wedish reforms in general will be delayed, pending resolution of the more pressing general Spring Budget hearing which will take place in April.
Shekarabi also warned that issues needed to be resolved prior to moving forward with regulation even after the budget. Lingering Swedish Parliamentary concerns about problem gambling and the impact of gambling advertising in the country indicate that a fully regulated market allowing entry of foreign operators into Sweden's large and receptive public market is simply not yet ready to happen.
The current presence and positioning of gambling advertising from unlicensed operators has proven problematic to the Swedish regulatory body Lotteriinspektionen, who in one recent case admonished organizers of the Swedish motor racing event rally, Sweden, for allowing a participant to display a logo from the (domestically unlicensed) casino operator Leo Vegas on its car.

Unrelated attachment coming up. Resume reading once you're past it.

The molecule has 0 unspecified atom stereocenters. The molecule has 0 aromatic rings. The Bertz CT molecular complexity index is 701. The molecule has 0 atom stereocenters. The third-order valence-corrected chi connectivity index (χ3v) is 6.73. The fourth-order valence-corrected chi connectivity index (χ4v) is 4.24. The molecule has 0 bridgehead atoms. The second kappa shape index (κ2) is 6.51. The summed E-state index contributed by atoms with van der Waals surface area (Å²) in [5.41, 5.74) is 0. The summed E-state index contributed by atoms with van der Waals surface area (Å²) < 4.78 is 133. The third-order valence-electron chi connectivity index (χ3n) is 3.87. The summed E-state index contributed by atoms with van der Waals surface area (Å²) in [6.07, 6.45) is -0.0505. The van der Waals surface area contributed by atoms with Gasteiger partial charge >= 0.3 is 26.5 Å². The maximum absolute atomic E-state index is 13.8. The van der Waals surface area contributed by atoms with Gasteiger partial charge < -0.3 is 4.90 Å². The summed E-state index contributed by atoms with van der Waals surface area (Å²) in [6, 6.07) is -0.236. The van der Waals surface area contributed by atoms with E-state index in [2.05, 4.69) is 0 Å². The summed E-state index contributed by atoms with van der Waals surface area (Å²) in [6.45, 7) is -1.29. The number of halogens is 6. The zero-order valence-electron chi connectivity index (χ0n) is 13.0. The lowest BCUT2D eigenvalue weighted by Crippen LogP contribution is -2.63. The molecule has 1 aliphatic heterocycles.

Shekarabi firmly cautioned that caps on the visibility and regularity of gambling-related advertising in Sweden would still have to be devised as a policy initiative before an actual regulation vote can take place in Sweden, as well as the size of the market.
This will clearly temper if not reverse expansion plans for operators, who understandably have been formulating strategy based on the recent pledge by Sweden to accelerate plans to reform gambling regulation. This pledge was made after the European Commission referred the country to the European Court of Justice in October last year, for non-compliance. In a country where gambling is wildly popular, prominent operators such as Unibet and Paf will need to, for all intents and purposes, hurry up and wait for the chance to get a slice of the pie now dominated by the Svenska Spel monopoly.
And that wait could stretch all the way until 2019.